Chromatic aberration refers to an outline of unnatural colors appearing around the borders of objects in an image. Chromatic aberration is also referred to as color fringing.
It frequently appears along metallic surfaces or in areas with a strong contrast between light and dark parts of an image. For example, it may occur around the edges of the leaves of a tree against a very bright sky in the background.
There are different types of chromatic aberration, and each type results in a different color of outline along an object’s edge.
Types of Chromatic Aberration
The refractive index for each wavelength varies in lenses, resulting in two types of Chromatic Aberration: Longitudinal Chromatic Aberration and Lateral Chromatic Aberration.
Longitudinal Chromatic Aberration
Longitudinal chromatic aberration is a type of optical aberration that arises when various wavelengths of color do not converge at the same location after passing through a lens. Longitudinal chromatic aberration is also referred to as “LoCA” or “bokeh fringing.”
Lenses with longitudinal chromatic aberration can produce fringing around objects across the image. Longitudinal chromatic aberration appears as red, green, and blue, or a combination of these colors, surrounding the outlines of things or in high contrast areas of a photo.
The most effective thing you can do to avoid longitudinal chromatic aberration is to stop down your lens, or in other words, shoot at a smaller aperture.
Keep in mind that fast aperture prime lenses are often more prone to LoCA than slower lenses because of their large maximum aperture.
Lateral Chromatic Aberration
Various wavelengths of color arriving at an angle at different points along the same focal plane create the phenomenon known as lateral chromatic aberration.
Wide-angle, fisheye, and low-quality lenses are most prone to blue and purple fringing, which can be distracting. Lateral chromatic aberration differs from a longitudinal chromatic aberration in that it can’t be reduced by just stopping down your lens. On the bright side, post-processing software can be used to remove or minimize lateral chromatic aberration.
Lateral chromatic aberration, in contrast to longitudinal chromatic aberration, is never apparent in the center of the image and is only evident towards the corners of the image in high-contrast areas.
What Causes Chromatic Abberation?
Chromatic aberration occurs due to camera lenses working similarly to a prism. As a result, light that comes into the lens gets bent at different angles, and they end up not being able to hit the same part of the sensor.
Higher-end lenses are built in a way (usually with multiple lens elements) that works to offset the phenomenon of chromatic aberration. Professional lenses do an excellent job of reducing chromatic aberration, but no lens can escape this physics problem totally. Lower quality lenses will display more chromatic aberration in general. Still, regardless of what lens you use, you’ll see chromatic aberration in your photos as a photographer at some point or another.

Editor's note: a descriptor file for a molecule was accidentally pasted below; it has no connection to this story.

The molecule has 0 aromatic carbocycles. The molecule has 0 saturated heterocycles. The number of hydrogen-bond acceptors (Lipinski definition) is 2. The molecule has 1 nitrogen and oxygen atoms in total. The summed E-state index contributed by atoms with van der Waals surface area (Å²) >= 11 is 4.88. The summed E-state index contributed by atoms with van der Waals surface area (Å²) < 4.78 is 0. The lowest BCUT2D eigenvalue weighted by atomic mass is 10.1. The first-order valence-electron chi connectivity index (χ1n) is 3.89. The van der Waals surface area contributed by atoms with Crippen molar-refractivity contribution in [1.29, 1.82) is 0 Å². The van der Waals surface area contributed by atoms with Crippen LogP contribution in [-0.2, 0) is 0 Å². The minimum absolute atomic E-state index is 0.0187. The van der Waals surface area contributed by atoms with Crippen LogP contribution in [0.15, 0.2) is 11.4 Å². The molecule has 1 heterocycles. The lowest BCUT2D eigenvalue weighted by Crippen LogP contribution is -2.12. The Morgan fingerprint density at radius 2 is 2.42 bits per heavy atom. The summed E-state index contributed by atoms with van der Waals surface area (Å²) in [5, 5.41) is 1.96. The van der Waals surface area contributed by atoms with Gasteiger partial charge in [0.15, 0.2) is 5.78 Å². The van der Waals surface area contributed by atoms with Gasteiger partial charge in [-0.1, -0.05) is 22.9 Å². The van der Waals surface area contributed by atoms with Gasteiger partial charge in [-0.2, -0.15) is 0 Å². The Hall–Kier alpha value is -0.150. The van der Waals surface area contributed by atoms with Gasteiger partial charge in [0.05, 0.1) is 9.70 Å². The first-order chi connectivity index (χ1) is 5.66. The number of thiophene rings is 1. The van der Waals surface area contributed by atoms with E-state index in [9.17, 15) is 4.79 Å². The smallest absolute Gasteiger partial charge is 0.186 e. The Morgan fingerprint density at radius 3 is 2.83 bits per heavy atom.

How to Avoid Chromatic Aberration in Camera
Shooting at smaller apertures and avoiding shooting totally wide open can help to prevent longitudinal chromatic aberration.
Additionally, using a high-quality lens will help you avoid chromatic aberration.
If you’re ever doing photography with a wide-angle lens that could be done with a longer lens, using the longer lens can also help. Wide-angle lenses tend to have more chromatic aberration, so if you really want to avoid it, you can use a longer lens or zoom out to the longer end of your lens if you’re using a zoom lens.
Removing Chromatic Aberration in Post-Processing
Removing chromatic aberration in your post-processing software of choice is usually easy and pretty straightforward.
For example, simple chromatic aberrations can be corrected in Adobe Lightroom by selecting the Remove Chromatic Aberration box under the Color section of the Lens Corrections panel.
For more control, you can use the defringe controls and sliders to remove any color distortion that has occurred along high-contrast edges.
Alternatively, you can also paint an area with the local adjustment brush, linear gradient, or radial gradient. Then you can remove the offending colors from that area of the photo.
Removing chromatic aberration in CaptureOne is a similar process.
You can have CaptureOne do it automatically by going to the ‘Lens Tool’ tab and then the ‘Lens Correction’ section. From there, you select the ‘Chromatic Aberration’ checkbox, and next to it, there will be three dots. Click those dots, and there will be an option that says ‘Analyze.’ Click that and CaptureOne will find any chromatic aberration in your image and remove it. I’ve found that it works very well.
Using Chromatic Aberration Creatively
Chromatic aberration isn’t always a bad thing if you use it intentionally in cases where it makes sense. For example, intentional chromatic aberration has long been used to create a sense of psychedelia in still photography and film.
You can experiment with adding chromatic aberration to videos or images on purpose using editing programs such as Photoshop or Adobe Premiere Pro. For example, in the case of images or film clips, experimenting with color fringing or dividing the Red, Green, and Blue channels can convert them from ordinary to imaginative (RGB splitting).
Even though chromatic aberration can be a frustrating issue to deal with, if you see that some of your photographs are afflicted by it, don’t be alarmed. The ability to manipulate them while in the field is extremely simple. The ability to get rid of chromatic aberration with Lightroom or other photo processing software is even simpler.
Also, keep in mind that chromatic aberration doesn’t always have to be a bad thing. You can embrace it for creative effect.